Essential Fish Biology: Diversity, Structure and Function is an introductory overview of the functional biology of fish and how that may be affected by the contrasting habitat conditions within the aquatic environment.
Co-authored by professores emeriti Drs. Derek and Margaret Burton, Department of Biology, Faculty of Science, the book describes the recent advances in comparative animal physiology which have greatly influenced our understanding of fish function as well as generating questions that have yet to be resolved.
Redressing the balance
Fish taxa represent the largest number of vertebrates, with over 25,000 extant species.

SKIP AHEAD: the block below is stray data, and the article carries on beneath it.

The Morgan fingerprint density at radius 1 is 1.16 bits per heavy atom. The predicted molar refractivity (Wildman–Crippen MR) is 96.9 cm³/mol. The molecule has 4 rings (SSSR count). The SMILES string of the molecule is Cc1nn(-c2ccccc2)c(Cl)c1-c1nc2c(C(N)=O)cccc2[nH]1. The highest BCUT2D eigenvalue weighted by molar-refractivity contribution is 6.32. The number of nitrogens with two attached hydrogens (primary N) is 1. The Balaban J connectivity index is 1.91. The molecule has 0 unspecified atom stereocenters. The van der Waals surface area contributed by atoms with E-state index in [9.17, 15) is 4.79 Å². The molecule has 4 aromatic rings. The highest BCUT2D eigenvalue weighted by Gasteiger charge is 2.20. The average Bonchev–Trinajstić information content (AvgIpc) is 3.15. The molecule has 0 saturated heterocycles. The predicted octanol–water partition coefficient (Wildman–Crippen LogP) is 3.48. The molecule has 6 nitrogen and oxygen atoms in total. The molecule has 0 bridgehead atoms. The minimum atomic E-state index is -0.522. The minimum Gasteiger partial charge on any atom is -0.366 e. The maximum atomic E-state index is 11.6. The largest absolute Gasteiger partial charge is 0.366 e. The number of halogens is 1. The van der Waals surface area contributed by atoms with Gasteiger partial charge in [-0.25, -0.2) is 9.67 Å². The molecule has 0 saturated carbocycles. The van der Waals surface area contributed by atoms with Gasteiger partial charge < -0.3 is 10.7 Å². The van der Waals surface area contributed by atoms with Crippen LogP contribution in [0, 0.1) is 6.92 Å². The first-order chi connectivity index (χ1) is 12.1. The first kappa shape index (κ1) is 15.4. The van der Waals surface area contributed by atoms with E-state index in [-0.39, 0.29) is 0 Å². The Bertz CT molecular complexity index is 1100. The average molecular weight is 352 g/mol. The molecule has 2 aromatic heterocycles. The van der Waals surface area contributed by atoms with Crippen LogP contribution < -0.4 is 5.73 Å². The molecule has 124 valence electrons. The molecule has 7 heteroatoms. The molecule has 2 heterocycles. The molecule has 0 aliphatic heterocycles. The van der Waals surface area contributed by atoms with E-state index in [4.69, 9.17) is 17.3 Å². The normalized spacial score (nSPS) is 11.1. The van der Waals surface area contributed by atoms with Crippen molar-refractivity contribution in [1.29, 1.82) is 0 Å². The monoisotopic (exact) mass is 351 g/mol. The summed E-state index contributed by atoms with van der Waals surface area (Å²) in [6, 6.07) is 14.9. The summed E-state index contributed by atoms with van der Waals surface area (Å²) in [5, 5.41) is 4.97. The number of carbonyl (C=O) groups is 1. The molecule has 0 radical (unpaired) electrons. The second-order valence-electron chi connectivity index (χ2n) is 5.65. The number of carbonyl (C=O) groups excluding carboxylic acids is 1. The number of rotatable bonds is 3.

However, much of our knowledge, apart from taxonomy and habitat descriptions, has been based on relatively few of these species, usually those which live in fresh water and/or are of commercial interest.
Unfortunately, there has also been a tendency to base interpretation of fish physiology on that of mammalian systems, as well as to rely on a few type species of fish.
This accessible textbook will redress the balance by using examples of fish from a wide range of species and habitats, emphasizing diversity as well as recognizing shared attributes with other vertebrates.
Essential Fish Biology: Diversity, Structure and Function is published by Oxford University Press.